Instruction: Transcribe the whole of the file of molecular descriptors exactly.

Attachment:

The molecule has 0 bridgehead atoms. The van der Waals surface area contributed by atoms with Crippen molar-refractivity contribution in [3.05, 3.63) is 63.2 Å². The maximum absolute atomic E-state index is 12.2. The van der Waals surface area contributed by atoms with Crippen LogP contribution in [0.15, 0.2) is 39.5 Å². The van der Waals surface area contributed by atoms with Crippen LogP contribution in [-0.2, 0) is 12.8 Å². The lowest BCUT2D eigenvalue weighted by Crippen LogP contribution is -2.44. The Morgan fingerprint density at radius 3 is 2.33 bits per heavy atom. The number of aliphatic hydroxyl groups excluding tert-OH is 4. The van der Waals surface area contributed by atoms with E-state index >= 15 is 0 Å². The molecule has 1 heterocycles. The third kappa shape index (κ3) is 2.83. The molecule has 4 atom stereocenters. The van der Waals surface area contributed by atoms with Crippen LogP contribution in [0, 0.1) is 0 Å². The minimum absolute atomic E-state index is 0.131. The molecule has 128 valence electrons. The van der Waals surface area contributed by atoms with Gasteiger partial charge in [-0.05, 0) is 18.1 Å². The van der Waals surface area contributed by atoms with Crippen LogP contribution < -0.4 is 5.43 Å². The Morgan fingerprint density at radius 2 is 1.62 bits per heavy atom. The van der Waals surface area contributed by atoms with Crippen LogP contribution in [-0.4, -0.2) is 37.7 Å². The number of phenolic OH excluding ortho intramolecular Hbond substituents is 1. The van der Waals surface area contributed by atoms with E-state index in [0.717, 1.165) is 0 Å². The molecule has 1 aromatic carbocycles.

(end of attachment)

The molecule has 0 bridgehead atoms. The van der Waals surface area contributed by atoms with Crippen molar-refractivity contribution in [3.05, 3.63) is 63.2 Å². The maximum absolute atomic E-state index is 12.2. The van der Waals surface area contributed by atoms with Crippen LogP contribution in [0.15, 0.2) is 39.5 Å². The van der Waals surface area contributed by atoms with Crippen LogP contribution in [-0.2, 0) is 12.8 Å². The lowest BCUT2D eigenvalue weighted by Crippen LogP contribution is -2.44. The Morgan fingerprint density at radius 3 is 2.33 bits per heavy atom. The number of aliphatic hydroxyl groups excluding tert-OH is 4. The van der Waals surface area contributed by atoms with E-state index >= 15 is 0 Å². The molecule has 1 heterocycles. The third kappa shape index (κ3) is 2.83. The molecule has 4 atom stereocenters. The van der Waals surface area contributed by atoms with Crippen LogP contribution in [0, 0.1) is 0 Å². The minimum absolute atomic E-state index is 0.131. The molecule has 128 valence electrons. The van der Waals surface area contributed by atoms with Gasteiger partial charge in [-0.05, 0) is 18.1 Å². The van der Waals surface area contributed by atoms with Crippen LogP contribution < -0.4 is 5.43 Å². The Morgan fingerprint density at radius 2 is 1.62 bits per heavy atom. The van der Waals surface area contributed by atoms with Crippen LogP contribution in [-0.4, -0.2) is 37.7 Å². The number of phenolic OH excluding ortho intramolecular Hbond substituents is 1. The van der Waals surface area contributed by atoms with E-state index in [0.717, 1.165) is 0 Å². The molecule has 1 aromatic carbocycles.